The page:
A US military team has arrived in the Liberian capital Monrovia to assess how best to bring stability to the war-ravaged West African country.
The team will assess how to bring peace to Liberia
The 20-strong group of military civil affairs specialists is being seen as a possible forerunner of a larger US peacekeeping force.
But the US State Department has stressed that no decision has yet been made about whether to commit troops to a peacekeeping mission.
Tens of thousands of people in Liberia have been displaced since fighting for Monrovia broke out between government troops and rebels, and aid agencies have warned of a humanitarian crisis.
The World Health Organization has made an urgent appeal for funds and supplies to tackle a serious outbreak of cholera and other diseases.
Talks between the government and rebel groups continue in neighbouring Ghana, with mediators setting a target of 15 July for a transitional government.
Liberia's President Charles Taylor - indicted by a UN-backed tribunal on war crimes charges - has agreed in principle to leave the country following demands from US President George W Bush for him to quit.
But he said he would not accept an offer of asylum in Nigeria unless an American-led military force was in place.
The West African regional body, Ecowas - which had earlier agreed to send 3,000 peacekeepers to Liberia - has also been urging Washington to lead such a force.
On Monday, the US team landed at the heavily-fortified US embassy compound in Monrovia.
The commander of the force, Captain Roger Coldiron, said: "We are here to see what we will need to bring with us to provide humanitarian assistance."
"I am not here to assess the military situation, but I am here to assess the security situation."
The team, which includes experts in water purification, preventive medicine,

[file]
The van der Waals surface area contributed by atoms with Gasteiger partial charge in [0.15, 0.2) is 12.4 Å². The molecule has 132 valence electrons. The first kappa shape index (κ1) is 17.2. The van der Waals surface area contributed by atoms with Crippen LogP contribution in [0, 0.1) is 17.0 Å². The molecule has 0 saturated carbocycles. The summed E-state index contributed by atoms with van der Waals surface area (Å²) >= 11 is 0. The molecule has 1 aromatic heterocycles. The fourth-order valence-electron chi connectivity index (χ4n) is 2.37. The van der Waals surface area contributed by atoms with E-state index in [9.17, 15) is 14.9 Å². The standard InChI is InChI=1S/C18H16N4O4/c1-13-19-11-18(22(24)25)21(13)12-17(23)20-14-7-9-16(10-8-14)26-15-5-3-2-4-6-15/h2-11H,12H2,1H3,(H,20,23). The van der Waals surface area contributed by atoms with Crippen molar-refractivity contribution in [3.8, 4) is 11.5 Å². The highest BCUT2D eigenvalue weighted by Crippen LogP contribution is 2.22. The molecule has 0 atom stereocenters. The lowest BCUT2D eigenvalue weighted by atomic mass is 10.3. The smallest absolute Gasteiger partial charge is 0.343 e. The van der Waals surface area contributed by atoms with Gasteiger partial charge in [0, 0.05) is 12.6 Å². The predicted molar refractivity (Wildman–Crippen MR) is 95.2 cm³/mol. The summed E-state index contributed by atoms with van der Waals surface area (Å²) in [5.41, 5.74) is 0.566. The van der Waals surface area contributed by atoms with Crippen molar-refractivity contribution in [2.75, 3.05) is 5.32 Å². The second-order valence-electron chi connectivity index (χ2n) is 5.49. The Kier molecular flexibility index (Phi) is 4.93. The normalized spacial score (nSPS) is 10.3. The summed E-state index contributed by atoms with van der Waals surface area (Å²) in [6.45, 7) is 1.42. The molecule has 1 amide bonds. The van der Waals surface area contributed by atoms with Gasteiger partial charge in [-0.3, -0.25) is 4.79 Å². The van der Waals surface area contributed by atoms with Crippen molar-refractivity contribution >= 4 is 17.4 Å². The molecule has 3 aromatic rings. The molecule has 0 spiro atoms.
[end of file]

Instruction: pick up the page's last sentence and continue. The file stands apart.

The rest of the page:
construction and logistics, will visit camps housing refugees from Liberia's war.
They arrived ahead of President Bush's five-day African tour which begins on Tuesday to promote his $15bn anti-Aids programme for Africa and a $100m anti-terrorism initiative.
The BBC's correspondent in Liberia, Mark Doyle, says President Bush clearly wanted to send a message ahead of his own arrival on the continent that he is concerned about Liberia.
But our correspondent says that Washington does not need to send an assessment mission, adding that US diplomats in Monrovia can literally see the humanitarian disaster on their doorstep by peeking over the high walls of the US embassy.
Mr Taylor accepted the offer of asylum from Nigerian President Olusegun Obasanjo, although he gave no indication of when he would leave.
Our correspondent says the Nigerian leader and other West African leaders seem to fear the creation a security vacuum if Mr Taylor leaves ahead of the arrival of a stabilisation force.
"We believe that it is not unreasonable to request that there be an orderly exit from power," Mr Taylor said at a joint press conference with the Nigerian leader, who arrived in Monrovia to discuss the offer.
The UN is in principle opposed to the exile option because it would mean Mr Taylor avoiding prosecution at the UN-backed war crimes tribunal in neighbouring Sierra Leone for allegedly supporting rebels responsible for widespread atrocities.